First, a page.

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The Museum of Science and History will present the site plan for its proposed Northbank Shipyards facility to the Downtown Investment Authority’s board of directors for approval.

The DIA Board’s Retail Improvement and Asset Disposition Committee is due to review and vote on MOSH’s proposal for the 6.86 acres on Aug. 10.

In October 2020, the MOSH announced plans to move from 1025 Museum Circle on the Downtown Southbank, its location since 1967.

In January, the DIA Board of Directors and MOSH reached an agreement for a 40-year ground lease at $1 per year for 2½ acres of city-owned shipyard property.

In exchange, MOSH CEO Bruce Fafard said the nonprofit would complete an estimated $85 million, 130,000 square foot museum facility by Dec. 31, 2027.

The MOSH site on shipyards.

The resolution required the MOSH to return to the DIA to submit a site plan by September 30.

MOSH documents and a memo from DIA staff show the 6.86-acre site divided into three parts – the 2½-acre museum plot; a 1½ acre city-MOSH partnership parcel; and the remaining 2.86 acres as a city park.

A map showing the plots shows the park space at 3.2 acres.

The site plan shows the structure of the museum, the parking lot and other spaces controlled by the MOSH.

The plot will be developed and operated by the museum, but at least two-thirds of the waterfront area must remain open to the public on weekends and three weekdays each week.

The park parcel will be open to the public and set back 100 feet from all water frontages. The DIA memo says it will include the Northbank Downtown Riverwalk and the Emerald Trail project along Hogan’s Creek.

If the plan is adopted by the full DIA board on Aug. 17, the MOSH will need approval from the Downtown Development Review Board.

The DDRB is responsible for ensuring that all public and private development in the city center meets the region’s overlay design standards.


The MOSH sitemap.

The city council should then vote on the plan.

Among the conditions of the 22-point condition sheet, the DIA asks the designers of the MOSH to have “the ambitious goal of creating an iconic place”. They should aim to attract visitors from all over the southeastern United States to a “sustainable landmark” in the urban center of Jacksonville.

The MOSH must adhere to the Downtown Design Overlay Code and Development Guidelines; incorporate the city’s storm surge resilience guidance; and ensure the design interacts with pedestrians along Bay Street, Hogans Creek and the St. Johns River.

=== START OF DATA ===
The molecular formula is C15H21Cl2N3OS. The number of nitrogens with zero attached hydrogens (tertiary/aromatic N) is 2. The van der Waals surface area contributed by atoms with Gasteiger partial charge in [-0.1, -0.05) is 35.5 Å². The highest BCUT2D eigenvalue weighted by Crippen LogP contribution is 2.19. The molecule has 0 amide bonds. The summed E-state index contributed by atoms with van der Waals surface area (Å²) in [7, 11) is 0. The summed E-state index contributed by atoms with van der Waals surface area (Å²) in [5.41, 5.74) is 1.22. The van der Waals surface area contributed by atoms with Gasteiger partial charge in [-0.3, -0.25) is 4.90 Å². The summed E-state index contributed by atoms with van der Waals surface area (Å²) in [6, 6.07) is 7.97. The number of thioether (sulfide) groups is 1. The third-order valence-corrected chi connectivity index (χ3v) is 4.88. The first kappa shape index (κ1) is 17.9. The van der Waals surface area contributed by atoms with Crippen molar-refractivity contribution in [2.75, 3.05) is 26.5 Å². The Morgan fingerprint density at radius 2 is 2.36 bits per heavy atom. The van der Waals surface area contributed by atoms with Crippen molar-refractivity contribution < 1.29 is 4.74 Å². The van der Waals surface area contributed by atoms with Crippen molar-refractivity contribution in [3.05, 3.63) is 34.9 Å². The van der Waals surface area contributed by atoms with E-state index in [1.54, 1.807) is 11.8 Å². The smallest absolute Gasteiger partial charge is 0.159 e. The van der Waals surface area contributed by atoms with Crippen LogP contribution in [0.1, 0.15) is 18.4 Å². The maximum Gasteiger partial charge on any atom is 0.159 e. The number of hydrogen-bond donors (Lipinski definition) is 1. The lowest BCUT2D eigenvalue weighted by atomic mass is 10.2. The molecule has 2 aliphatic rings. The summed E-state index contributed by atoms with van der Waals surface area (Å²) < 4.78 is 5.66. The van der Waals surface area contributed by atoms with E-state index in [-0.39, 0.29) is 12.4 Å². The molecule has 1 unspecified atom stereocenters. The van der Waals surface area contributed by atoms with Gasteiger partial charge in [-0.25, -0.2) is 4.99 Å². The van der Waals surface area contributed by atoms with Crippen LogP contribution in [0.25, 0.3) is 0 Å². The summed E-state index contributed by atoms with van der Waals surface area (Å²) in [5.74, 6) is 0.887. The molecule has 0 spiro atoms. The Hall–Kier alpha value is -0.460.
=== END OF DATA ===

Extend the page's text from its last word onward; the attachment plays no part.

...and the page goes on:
The outdoor space should also have a “science-themed activity node.” The DIA report says the outer science area will include a beacon or vertical structure that can be illuminated at night and visible from other areas of the Downtown Riverwalk.

MOSH’s response says it met with city resilience manager Anne Coglianese on Jan. 25 and received a simulated storm surge memo. The team and the DIA have concluded that the lowest occupied floor of the museum will need to be approximately 8 feet above the current Bay Street elevation.


The MOSH site at the shipyards would be surrounded by a park.

According to its report, the MOSH will consider resilience and environmental constraints in the design of its site.

The park parcel has a direct connection to Hogans Creek, Bay Street, and the 30-mile Emerald Trail. It would integrate the site into all three.

It also foresees a proposed pedestrian bridge across Hogans Creek on the Northbank Riverwalk that will connect to the future MOSH site.

The August 10 review will consider the site plan, not the design of the museum building.

MOSH released renderings May 2 for a 130,000 square foot installation by international design firm DLR Group and Jacksonville-based kasper + associates architects.


The MOSH site on shipyards.

These plans will also have to be approved by the DDRB before the project can start.

MOSH’s move to the shipyards is part of a larger city plan and Jacksonville Jaguars owner Shad Khan’s plans to transform the riverfront into the downtown sports and entertainment district -town.

Khan’s development company, Iguana Investments Florida LLC, has begun preliminary work on the site of a $370 million Four Seasons hotel and residences project and a six-story office building with retail detail in the former Kids Kampus park at the shipyards.

Khan is also working with Baptist Heath on a proposed second phase anchored by an orthopedic center with possible residential and commercial development.

The DIA and Mayor Lenny Curry’s administration have proposed spending $26.2 million over the next two years to revamp Metropolitan Park east of the thriving Four Seasons and build a 10-acre shipyard park. west of MOSH.

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